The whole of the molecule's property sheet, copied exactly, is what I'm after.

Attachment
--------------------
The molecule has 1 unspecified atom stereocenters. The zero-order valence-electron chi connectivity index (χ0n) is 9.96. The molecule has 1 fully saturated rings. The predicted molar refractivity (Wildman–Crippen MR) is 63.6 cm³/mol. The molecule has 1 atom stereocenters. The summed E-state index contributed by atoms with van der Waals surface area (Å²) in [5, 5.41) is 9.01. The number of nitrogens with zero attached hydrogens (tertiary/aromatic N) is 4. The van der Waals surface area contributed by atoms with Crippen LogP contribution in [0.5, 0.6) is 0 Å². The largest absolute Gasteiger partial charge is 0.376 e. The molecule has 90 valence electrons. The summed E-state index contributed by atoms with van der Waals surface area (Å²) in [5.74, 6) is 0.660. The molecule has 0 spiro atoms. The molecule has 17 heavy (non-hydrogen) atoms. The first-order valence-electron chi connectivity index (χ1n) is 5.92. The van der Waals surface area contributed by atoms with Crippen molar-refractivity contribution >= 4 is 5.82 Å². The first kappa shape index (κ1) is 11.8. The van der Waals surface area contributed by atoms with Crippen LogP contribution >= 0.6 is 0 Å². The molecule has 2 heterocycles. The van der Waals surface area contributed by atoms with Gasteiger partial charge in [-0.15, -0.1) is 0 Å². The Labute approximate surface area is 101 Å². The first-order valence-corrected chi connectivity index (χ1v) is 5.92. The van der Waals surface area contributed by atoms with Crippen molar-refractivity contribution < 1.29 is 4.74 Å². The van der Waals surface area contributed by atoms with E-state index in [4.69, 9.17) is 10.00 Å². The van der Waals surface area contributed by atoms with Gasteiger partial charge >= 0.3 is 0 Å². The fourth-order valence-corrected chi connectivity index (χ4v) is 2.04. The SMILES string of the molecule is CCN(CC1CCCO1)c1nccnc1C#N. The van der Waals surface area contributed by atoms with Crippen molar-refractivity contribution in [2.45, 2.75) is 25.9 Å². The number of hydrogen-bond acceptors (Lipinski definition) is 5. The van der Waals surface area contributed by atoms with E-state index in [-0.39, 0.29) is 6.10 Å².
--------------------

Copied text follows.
The molecule has 1 unspecified atom stereocenters. The zero-order valence-electron chi connectivity index (χ0n) is 9.96. The molecule has 1 fully saturated rings. The predicted molar refractivity (Wildman–Crippen MR) is 63.6 cm³/mol. The molecule has 1 atom stereocenters. The summed E-state index contributed by atoms with van der Waals surface area (Å²) in [5, 5.41) is 9.01. The number of nitrogens with zero attached hydrogens (tertiary/aromatic N) is 4. The van der Waals surface area contributed by atoms with Crippen LogP contribution in [0.5, 0.6) is 0 Å². The largest absolute Gasteiger partial charge is 0.376 e. The molecule has 90 valence electrons. The summed E-state index contributed by atoms with van der Waals surface area (Å²) in [5.74, 6) is 0.660. The molecule has 0 spiro atoms. The molecule has 17 heavy (non-hydrogen) atoms. The first-order valence-electron chi connectivity index (χ1n) is 5.92. The van der Waals surface area contributed by atoms with Crippen molar-refractivity contribution >= 4 is 5.82 Å². The first kappa shape index (κ1) is 11.8. The van der Waals surface area contributed by atoms with Crippen LogP contribution >= 0.6 is 0 Å². The molecule has 2 heterocycles. The van der Waals surface area contributed by atoms with Gasteiger partial charge in [-0.15, -0.1) is 0 Å². The Labute approximate surface area is 101 Å². The first-order valence-corrected chi connectivity index (χ1v) is 5.92. The van der Waals surface area contributed by atoms with Crippen molar-refractivity contribution < 1.29 is 4.74 Å². The van der Waals surface area contributed by atoms with E-state index in [4.69, 9.17) is 10.00 Å². The van der Waals surface area contributed by atoms with Gasteiger partial charge >= 0.3 is 0 Å². The fourth-order valence-corrected chi connectivity index (χ4v) is 2.04. The SMILES string of the molecule is CCN(CC1CCCO1)c1nccnc1C#N. The van der Waals surface area contributed by atoms with Crippen molar-refractivity contribution in [2.45, 2.75) is 25.9 Å². The number of hydrogen-bond acceptors (Lipinski definition) is 5. The van der Waals surface area contributed by atoms with E-state index in [-0.39, 0.29) is 6.10 Å².